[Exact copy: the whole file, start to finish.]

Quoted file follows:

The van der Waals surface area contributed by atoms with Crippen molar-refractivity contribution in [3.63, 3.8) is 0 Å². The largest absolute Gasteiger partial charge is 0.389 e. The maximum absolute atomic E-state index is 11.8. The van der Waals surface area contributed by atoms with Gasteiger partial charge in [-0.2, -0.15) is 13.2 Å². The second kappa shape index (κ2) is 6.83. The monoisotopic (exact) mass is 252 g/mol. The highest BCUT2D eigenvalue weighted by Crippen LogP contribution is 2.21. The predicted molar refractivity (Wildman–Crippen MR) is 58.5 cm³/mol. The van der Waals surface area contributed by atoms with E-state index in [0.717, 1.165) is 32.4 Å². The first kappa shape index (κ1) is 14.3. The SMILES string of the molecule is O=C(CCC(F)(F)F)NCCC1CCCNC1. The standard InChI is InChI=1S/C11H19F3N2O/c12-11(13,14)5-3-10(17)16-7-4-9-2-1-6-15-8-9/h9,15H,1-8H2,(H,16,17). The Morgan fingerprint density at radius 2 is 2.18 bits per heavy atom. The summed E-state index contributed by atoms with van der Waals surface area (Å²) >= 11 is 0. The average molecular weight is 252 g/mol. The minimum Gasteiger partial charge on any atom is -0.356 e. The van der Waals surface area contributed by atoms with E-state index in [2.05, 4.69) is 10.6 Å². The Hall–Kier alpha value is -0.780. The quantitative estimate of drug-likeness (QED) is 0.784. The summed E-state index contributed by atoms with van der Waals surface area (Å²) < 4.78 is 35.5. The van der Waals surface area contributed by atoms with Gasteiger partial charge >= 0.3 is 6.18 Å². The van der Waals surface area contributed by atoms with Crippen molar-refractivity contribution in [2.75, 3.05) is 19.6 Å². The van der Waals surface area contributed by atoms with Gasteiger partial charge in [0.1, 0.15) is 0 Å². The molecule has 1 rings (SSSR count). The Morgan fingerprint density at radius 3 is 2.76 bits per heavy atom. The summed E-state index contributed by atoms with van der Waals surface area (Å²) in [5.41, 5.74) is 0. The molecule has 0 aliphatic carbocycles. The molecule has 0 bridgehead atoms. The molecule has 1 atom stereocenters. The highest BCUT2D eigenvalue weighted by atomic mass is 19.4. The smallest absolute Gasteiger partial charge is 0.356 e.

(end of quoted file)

The van der Waals surface area contributed by atoms with Crippen molar-refractivity contribution in [3.63, 3.8) is 0 Å². The largest absolute Gasteiger partial charge is 0.389 e. The maximum absolute atomic E-state index is 11.8. The van der Waals surface area contributed by atoms with Gasteiger partial charge in [-0.2, -0.15) is 13.2 Å². The second kappa shape index (κ2) is 6.83. The monoisotopic (exact) mass is 252 g/mol. The highest BCUT2D eigenvalue weighted by Crippen LogP contribution is 2.21. The predicted molar refractivity (Wildman–Crippen MR) is 58.5 cm³/mol. The van der Waals surface area contributed by atoms with E-state index in [0.717, 1.165) is 32.4 Å². The first kappa shape index (κ1) is 14.3. The SMILES string of the molecule is O=C(CCC(F)(F)F)NCCC1CCCNC1. The standard InChI is InChI=1S/C11H19F3N2O/c12-11(13,14)5-3-10(17)16-7-4-9-2-1-6-15-8-9/h9,15H,1-8H2,(H,16,17). The Morgan fingerprint density at radius 2 is 2.18 bits per heavy atom. The summed E-state index contributed by atoms with van der Waals surface area (Å²) >= 11 is 0. The average molecular weight is 252 g/mol. The minimum Gasteiger partial charge on any atom is -0.356 e. The van der Waals surface area contributed by atoms with E-state index in [2.05, 4.69) is 10.6 Å². The Hall–Kier alpha value is -0.780. The quantitative estimate of drug-likeness (QED) is 0.784. The summed E-state index contributed by atoms with van der Waals surface area (Å²) < 4.78 is 35.5. The van der Waals surface area contributed by atoms with Gasteiger partial charge >= 0.3 is 6.18 Å². The van der Waals surface area contributed by atoms with Crippen molar-refractivity contribution in [2.75, 3.05) is 19.6 Å². The van der Waals surface area contributed by atoms with Gasteiger partial charge in [0.1, 0.15) is 0 Å². The molecule has 1 rings (SSSR count). The Morgan fingerprint density at radius 3 is 2.76 bits per heavy atom. The summed E-state index contributed by atoms with van der Waals surface area (Å²) in [5.41, 5.74) is 0. The molecule has 0 aliphatic carbocycles. The molecule has 0 bridgehead atoms. The molecule has 1 atom stereocenters. The highest BCUT2D eigenvalue weighted by atomic mass is 19.4. The smallest absolute Gasteiger partial charge is 0.356 e.